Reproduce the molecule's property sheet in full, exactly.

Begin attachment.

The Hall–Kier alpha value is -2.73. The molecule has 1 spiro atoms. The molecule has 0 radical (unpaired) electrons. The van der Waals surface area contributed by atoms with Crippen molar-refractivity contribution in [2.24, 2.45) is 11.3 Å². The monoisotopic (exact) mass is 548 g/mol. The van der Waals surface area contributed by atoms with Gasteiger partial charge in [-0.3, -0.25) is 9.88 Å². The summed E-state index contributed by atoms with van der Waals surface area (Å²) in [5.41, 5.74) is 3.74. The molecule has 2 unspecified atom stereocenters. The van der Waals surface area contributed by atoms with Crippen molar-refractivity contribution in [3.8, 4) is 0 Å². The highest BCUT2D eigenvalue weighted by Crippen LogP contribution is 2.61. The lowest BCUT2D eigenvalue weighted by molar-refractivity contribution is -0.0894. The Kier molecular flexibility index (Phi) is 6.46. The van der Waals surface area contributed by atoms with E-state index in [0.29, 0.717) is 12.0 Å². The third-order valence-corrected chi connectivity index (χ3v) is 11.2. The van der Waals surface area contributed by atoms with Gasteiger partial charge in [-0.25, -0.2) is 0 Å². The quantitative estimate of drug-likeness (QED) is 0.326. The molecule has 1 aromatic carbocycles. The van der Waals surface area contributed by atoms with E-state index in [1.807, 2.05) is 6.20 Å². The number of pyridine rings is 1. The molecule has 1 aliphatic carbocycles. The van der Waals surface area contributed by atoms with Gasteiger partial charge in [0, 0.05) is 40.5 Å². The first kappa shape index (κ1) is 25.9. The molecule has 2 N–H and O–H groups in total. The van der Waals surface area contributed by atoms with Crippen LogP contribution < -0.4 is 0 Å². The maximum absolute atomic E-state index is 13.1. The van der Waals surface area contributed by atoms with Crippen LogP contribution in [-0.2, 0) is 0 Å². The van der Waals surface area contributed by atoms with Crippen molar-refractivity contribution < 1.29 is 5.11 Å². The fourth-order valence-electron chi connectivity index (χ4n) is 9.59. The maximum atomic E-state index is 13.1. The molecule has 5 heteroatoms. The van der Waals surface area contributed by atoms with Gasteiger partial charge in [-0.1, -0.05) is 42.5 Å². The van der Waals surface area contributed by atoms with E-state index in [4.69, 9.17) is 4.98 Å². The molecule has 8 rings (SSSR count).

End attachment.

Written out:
The Hall–Kier alpha value is -2.73. The molecule has 1 spiro atoms. The molecule has 0 radical (unpaired) electrons. The van der Waals surface area contributed by atoms with Crippen molar-refractivity contribution in [2.24, 2.45) is 11.3 Å². The monoisotopic (exact) mass is 548 g/mol. The van der Waals surface area contributed by atoms with Gasteiger partial charge in [-0.3, -0.25) is 9.88 Å². The summed E-state index contributed by atoms with van der Waals surface area (Å²) in [5.41, 5.74) is 3.74. The molecule has 2 unspecified atom stereocenters. The van der Waals surface area contributed by atoms with Crippen molar-refractivity contribution in [3.8, 4) is 0 Å². The highest BCUT2D eigenvalue weighted by Crippen LogP contribution is 2.61. The lowest BCUT2D eigenvalue weighted by molar-refractivity contribution is -0.0894. The Kier molecular flexibility index (Phi) is 6.46. The van der Waals surface area contributed by atoms with E-state index in [0.29, 0.717) is 12.0 Å². The third-order valence-corrected chi connectivity index (χ3v) is 11.2. The van der Waals surface area contributed by atoms with Gasteiger partial charge in [-0.25, -0.2) is 0 Å². The quantitative estimate of drug-likeness (QED) is 0.326. The molecule has 1 aromatic carbocycles. The van der Waals surface area contributed by atoms with E-state index in [1.807, 2.05) is 6.20 Å². The number of pyridine rings is 1. The molecule has 1 aliphatic carbocycles. The van der Waals surface area contributed by atoms with Gasteiger partial charge in [0, 0.05) is 40.5 Å². The first kappa shape index (κ1) is 25.9. The molecule has 2 N–H and O–H groups in total. The van der Waals surface area contributed by atoms with Crippen LogP contribution < -0.4 is 0 Å². The maximum absolute atomic E-state index is 13.1. The van der Waals surface area contributed by atoms with Crippen LogP contribution in [-0.2, 0) is 0 Å². The van der Waals surface area contributed by atoms with Crippen molar-refractivity contribution < 1.29 is 5.11 Å². The fourth-order valence-electron chi connectivity index (χ4n) is 9.59. The maximum atomic E-state index is 13.1. The molecule has 5 heteroatoms. The van der Waals surface area contributed by atoms with Gasteiger partial charge in [-0.1, -0.05) is 42.5 Å². The van der Waals surface area contributed by atoms with E-state index in [4.69, 9.17) is 4.98 Å². The molecule has 8 rings (SSSR count).